On 3 August 1969, Roger De Coster finally won the Belgian Grand Prix at the Citadelle thanks to a victory in the first race and a spectacular comeback in the second race. He was riding a CZ bike, like his compatriot Joël Robert who dominated the 250cc class with two world titles in 1968 and 1969.
The Suzuki Boys
The following year, the two Belgians met again at the citadel of Namur but in competing teams. De Coster, still with a CZ, wins again thanks to an excellent start in the first race and by controlling the competition afterwards behind the talented Swedish rider Ake Jonsson. Joël Robert, together with Sylvain Geboers, joined the ambitious project of the Japanese brand Suzuki, which proposed a new approach to motocross racing. Their machines are specifically designed for racing and the riders benefit from adapted coaching. Joël Robert was invited to participate “hors classement” in the Belgian Grand Prix but he failed in his attempt in Namur.
In the shadow of Joël Robert
In 1971, Roger De Coster also joined the Japanese manufacturer. He was the first rider to win the Belgian Grand Prix three times successively. In a real team race, Joël Robert also participated in the race in the 500cc category. He provided valuable assistance to De Coster, who went on to win the world title ahead of Ake Jonsson.
On August 6, 1972, the Suzuki – De Coster couple crushed the competition once again. They won both rounds with authority. Joel Robert did not participate in this triumph this time. He was heavily injured during the training sessions. His meniscus was seriously injured. It prevented him from continuing his series of 50 Grand Prix victories in motocross…
In 1973, the German Willy Bauer surprised the “king of the citadel”. With his Maïco motorbike equipped with a revolutionary suspension, he beat De Coster in both rounds in Namur. During the last Grand Prix of the season, he failed to win the world championship by two points due to a mechanical breakdown. Roger De Coster equalled the German Friedrichs by winning his third consecutive title.
It was my favorite circuit, a very special circuit, different from the rest of the world championship. It was a course with a lot of different conditions. We crossed the asphalt, there were very hard, very slippery parts with clay and humidity, sometimes it was like ice, but it’s a lot of good memories.Roger de Coster (5 x MX WC)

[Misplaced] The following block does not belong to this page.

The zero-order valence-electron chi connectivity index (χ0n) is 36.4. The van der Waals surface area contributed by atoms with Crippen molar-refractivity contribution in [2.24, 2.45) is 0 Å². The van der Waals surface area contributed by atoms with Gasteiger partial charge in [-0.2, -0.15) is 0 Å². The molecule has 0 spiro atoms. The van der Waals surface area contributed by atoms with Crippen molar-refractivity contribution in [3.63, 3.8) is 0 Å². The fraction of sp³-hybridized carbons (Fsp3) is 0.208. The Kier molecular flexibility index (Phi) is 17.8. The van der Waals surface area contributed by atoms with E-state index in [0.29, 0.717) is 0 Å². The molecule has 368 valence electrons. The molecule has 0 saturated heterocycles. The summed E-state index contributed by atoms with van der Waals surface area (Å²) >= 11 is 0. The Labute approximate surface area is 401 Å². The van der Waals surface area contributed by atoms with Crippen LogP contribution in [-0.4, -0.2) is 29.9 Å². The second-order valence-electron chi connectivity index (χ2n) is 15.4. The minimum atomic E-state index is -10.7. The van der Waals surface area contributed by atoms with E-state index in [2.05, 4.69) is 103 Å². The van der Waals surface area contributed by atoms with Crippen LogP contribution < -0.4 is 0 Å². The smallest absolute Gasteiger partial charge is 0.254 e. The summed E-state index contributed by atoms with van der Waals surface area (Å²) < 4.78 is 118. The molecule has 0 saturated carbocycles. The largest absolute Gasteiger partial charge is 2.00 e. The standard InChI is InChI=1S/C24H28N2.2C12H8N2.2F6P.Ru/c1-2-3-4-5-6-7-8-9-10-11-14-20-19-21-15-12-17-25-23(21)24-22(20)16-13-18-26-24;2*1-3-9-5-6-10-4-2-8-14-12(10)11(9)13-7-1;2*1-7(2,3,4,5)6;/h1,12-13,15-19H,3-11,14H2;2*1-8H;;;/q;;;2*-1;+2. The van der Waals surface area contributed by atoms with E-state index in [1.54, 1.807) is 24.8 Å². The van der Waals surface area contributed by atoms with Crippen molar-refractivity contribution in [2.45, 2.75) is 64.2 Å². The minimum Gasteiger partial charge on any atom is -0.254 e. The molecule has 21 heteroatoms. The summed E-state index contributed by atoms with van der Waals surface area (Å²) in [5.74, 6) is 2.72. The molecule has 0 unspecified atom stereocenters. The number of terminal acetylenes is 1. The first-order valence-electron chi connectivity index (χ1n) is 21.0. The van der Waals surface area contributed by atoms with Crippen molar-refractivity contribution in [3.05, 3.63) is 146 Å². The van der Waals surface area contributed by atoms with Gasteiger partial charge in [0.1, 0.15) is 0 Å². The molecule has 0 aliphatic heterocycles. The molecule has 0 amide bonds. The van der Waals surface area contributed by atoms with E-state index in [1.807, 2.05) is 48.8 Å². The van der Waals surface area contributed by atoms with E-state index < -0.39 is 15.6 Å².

In the second half of the 1970s, the 500-motocross world championship was dominated by the duel between Roger De Coster and the Finnish Heikki Mikkola. The Belgian won the 1974 Citadel Grand Prix but was dominated by the Scandinavian rider in the first round. He lost the world championship at the Italian Grand Prix.
The grumbling of the champions
The 1975 Namur event was marked by an exceptional drought. The circuit was drowned in dust raised by the machines. Visibility was largely insufficient. The riders considered these conditions too dangerous and refused to start at the scheduled time. The fire brigade’s water tanks were called in to spray the track. Two hours late, De Coster nevertheless won. He went on to win his fourth world title, a record.
In 1976, the De Coster – Mikkola match did not take place because Mikkola had switched to the 250cc class for commercial reasons imposed by the Husqvarna factory. At the citadel, modifications were made to the circuit. Near the monument chalet, the riders had to use the Panorama road, which was covered with a temporary dirt track for the occasion. Despite a crash in the second race, Roger De Coster won for the seventh time in Namur before winning his last world title.
From 1977 onwards, Heikki Mikkola opted for the Yamaha factory, which decided to invest considerable resources in motocross racing. Whereas before, the teams had one mechanic for several riders, the factory now gathered several technicians around one machine. The Finnish champion benefited from this support and also cultivated an excellent physical condition and won two times in a row at the citadel. In 1977 and 1978, Roger De Coster, victim of mechanical problems, had to abandon. He also left the world crown to the Scandinavian rider.
The reign of Roger De Coster and the hegemony of Suzuki in international motocross came to an end. A new generation of riders was also emerging in a competition where financial aspects were progressively imposing themselves.